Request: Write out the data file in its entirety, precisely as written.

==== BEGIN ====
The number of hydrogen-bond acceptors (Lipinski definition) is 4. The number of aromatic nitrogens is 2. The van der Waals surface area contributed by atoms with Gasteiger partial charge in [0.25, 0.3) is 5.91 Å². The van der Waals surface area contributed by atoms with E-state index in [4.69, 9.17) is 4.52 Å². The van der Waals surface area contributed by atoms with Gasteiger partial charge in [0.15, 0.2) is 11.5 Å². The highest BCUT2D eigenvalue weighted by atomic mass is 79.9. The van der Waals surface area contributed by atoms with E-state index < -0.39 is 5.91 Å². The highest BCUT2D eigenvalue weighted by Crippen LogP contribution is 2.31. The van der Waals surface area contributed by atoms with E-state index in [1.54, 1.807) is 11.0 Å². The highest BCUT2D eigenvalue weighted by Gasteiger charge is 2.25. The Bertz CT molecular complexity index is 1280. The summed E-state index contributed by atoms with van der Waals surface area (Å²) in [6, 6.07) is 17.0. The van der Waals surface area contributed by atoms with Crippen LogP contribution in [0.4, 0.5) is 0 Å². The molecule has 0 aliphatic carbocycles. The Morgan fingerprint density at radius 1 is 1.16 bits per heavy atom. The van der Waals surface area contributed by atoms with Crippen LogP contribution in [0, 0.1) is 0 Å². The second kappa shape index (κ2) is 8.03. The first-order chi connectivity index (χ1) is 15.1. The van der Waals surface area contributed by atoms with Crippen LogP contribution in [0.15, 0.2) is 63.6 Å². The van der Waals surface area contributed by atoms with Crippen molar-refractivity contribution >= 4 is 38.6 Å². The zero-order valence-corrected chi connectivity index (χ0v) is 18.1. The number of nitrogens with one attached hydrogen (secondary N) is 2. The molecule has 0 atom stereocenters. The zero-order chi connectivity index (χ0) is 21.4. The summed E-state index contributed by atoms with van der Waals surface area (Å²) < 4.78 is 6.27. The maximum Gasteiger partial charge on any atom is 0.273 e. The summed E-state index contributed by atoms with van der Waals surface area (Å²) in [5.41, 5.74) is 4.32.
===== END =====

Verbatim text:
The number of hydrogen-bond acceptors (Lipinski definition) is 4. The number of aromatic nitrogens is 2. The van der Waals surface area contributed by atoms with Gasteiger partial charge in [0.25, 0.3) is 5.91 Å². The van der Waals surface area contributed by atoms with E-state index in [4.69, 9.17) is 4.52 Å². The van der Waals surface area contributed by atoms with Gasteiger partial charge in [0.15, 0.2) is 11.5 Å². The highest BCUT2D eigenvalue weighted by atomic mass is 79.9. The van der Waals surface area contributed by atoms with E-state index < -0.39 is 5.91 Å². The highest BCUT2D eigenvalue weighted by Crippen LogP contribution is 2.31. The van der Waals surface area contributed by atoms with E-state index in [1.54, 1.807) is 11.0 Å². The highest BCUT2D eigenvalue weighted by Gasteiger charge is 2.25. The Bertz CT molecular complexity index is 1280. The summed E-state index contributed by atoms with van der Waals surface area (Å²) in [6, 6.07) is 17.0. The van der Waals surface area contributed by atoms with Crippen LogP contribution in [0.4, 0.5) is 0 Å². The molecule has 0 aliphatic carbocycles. The Morgan fingerprint density at radius 1 is 1.16 bits per heavy atom. The van der Waals surface area contributed by atoms with Crippen LogP contribution in [0, 0.1) is 0 Å². The second kappa shape index (κ2) is 8.03. The first-order chi connectivity index (χ1) is 15.1. The van der Waals surface area contributed by atoms with Crippen LogP contribution in [0.15, 0.2) is 63.6 Å². The van der Waals surface area contributed by atoms with Crippen molar-refractivity contribution >= 4 is 38.6 Å². The zero-order valence-corrected chi connectivity index (χ0v) is 18.1. The number of nitrogens with one attached hydrogen (secondary N) is 2. The molecule has 0 atom stereocenters. The zero-order chi connectivity index (χ0) is 21.4. The summed E-state index contributed by atoms with van der Waals surface area (Å²) < 4.78 is 6.27. The maximum Gasteiger partial charge on any atom is 0.273 e. The summed E-state index contributed by atoms with van der Waals surface area (Å²) in [5.41, 5.74) is 4.32.